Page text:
The Great Debate: Sunken Garden or Sunken Gardens?

Photo by Anna Boustany

Every single morning, at about 7:56 I cross the grass in Old Campus to get to my eight A.M. classes.

Until very recently, I was unaware of a great debate surrounding one letter in the name of our lawn: Sunken Garden or Sunken Gardens?

I have always said Sunken Gardens, and when I noticed people saying Sunken Garden, it sounded off to me.  But when I asked them about it, they vehemently defended the singular version.  We argued in circles, positing valid reasons for both the singular and the plural version.

I was left with no choice but to appeal to higher powers.

I took two routes. 

First, I posted a poll on the William and Mary Discourse page, hoping to gain a consensus from my fellow students.  The vast majority of students voted for the plural, that is the Sunken Gardens, with only a few people voting for the Sunken Garden option.

With this information, I emailed our President, Taylor Reveley.  His answer stood in stark contrast to the student poll, saying “I've always heard it referred to as the Sunken Garden and have assumed this was the one and only sanctified designation.”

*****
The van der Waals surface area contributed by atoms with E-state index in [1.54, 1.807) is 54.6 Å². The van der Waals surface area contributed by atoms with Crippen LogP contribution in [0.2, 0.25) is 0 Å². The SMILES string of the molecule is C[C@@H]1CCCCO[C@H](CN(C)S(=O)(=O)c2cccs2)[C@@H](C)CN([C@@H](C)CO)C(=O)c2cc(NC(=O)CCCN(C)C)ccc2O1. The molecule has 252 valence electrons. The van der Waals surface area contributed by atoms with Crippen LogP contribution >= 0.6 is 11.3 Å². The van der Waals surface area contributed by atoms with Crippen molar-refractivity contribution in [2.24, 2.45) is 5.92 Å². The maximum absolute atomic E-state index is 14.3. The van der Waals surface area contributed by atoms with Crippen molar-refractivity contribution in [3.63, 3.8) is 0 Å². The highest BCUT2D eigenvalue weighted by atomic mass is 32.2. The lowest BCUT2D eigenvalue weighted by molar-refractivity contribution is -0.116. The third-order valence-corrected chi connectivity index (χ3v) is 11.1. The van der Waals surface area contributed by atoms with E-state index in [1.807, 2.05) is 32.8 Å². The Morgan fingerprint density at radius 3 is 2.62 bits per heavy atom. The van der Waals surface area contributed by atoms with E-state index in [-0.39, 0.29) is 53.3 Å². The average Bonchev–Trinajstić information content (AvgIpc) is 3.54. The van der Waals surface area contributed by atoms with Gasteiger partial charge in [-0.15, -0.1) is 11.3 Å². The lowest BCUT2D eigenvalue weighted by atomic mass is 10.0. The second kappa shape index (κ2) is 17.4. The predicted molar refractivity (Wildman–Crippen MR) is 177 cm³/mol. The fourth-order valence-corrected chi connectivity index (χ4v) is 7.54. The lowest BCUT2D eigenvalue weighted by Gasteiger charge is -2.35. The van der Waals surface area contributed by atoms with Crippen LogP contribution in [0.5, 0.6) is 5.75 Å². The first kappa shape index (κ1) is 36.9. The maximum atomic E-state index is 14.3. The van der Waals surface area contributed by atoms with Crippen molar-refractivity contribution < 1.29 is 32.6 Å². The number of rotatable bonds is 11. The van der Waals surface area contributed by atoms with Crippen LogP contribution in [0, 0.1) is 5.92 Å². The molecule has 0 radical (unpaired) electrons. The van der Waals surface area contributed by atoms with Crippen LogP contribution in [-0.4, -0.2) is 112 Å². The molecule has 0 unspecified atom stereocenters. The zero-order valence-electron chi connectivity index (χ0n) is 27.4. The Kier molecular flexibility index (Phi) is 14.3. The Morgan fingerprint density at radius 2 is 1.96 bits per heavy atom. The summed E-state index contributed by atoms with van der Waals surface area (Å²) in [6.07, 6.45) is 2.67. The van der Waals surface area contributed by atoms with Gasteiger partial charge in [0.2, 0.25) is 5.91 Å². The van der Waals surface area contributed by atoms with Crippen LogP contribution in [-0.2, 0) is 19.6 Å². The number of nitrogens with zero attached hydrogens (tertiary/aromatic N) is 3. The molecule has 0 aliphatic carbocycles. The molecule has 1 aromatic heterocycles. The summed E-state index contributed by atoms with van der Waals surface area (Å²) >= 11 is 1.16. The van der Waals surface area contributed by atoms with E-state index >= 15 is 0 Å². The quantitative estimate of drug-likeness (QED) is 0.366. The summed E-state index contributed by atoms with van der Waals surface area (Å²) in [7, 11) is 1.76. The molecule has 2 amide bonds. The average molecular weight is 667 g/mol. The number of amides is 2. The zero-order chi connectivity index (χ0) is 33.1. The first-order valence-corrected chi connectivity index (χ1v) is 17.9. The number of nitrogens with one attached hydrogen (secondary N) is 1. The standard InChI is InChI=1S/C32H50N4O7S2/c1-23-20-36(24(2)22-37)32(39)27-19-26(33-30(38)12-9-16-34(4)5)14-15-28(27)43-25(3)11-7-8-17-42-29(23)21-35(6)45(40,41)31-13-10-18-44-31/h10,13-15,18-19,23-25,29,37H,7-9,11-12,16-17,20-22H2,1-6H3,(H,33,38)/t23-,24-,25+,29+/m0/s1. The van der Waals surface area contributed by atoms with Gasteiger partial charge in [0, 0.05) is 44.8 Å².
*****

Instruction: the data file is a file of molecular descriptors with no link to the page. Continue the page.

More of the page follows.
Susan Kern, Executive Director of the Historic Campus, also weighed in, saying that it has always been referred to as “Sunken Garden” in official college literature.

So it seems, we are stuck at an impasse.  The students overwhelmingly favor the plural vernacular, and the official stance of the college is that of the singular form.

I personally adhere to the plural form, which has always rolled off the tongue as the correct version for me.  Even after my research, my opinion hasn’t changed.  I will continue to say Sunken Gardens, as it seems to me that is the most commonly accepted spoken version.  Language is constantly changing, and the way people speak often changes what is considered the “official” version of a word.  I predict that soon enough, the overwhelming tide of student opinion will change the College’s official stance.  But who knows for sure? Perhaps in a hundred years, it will be called something else entirely!


Thumbnail Image by Anna Boustany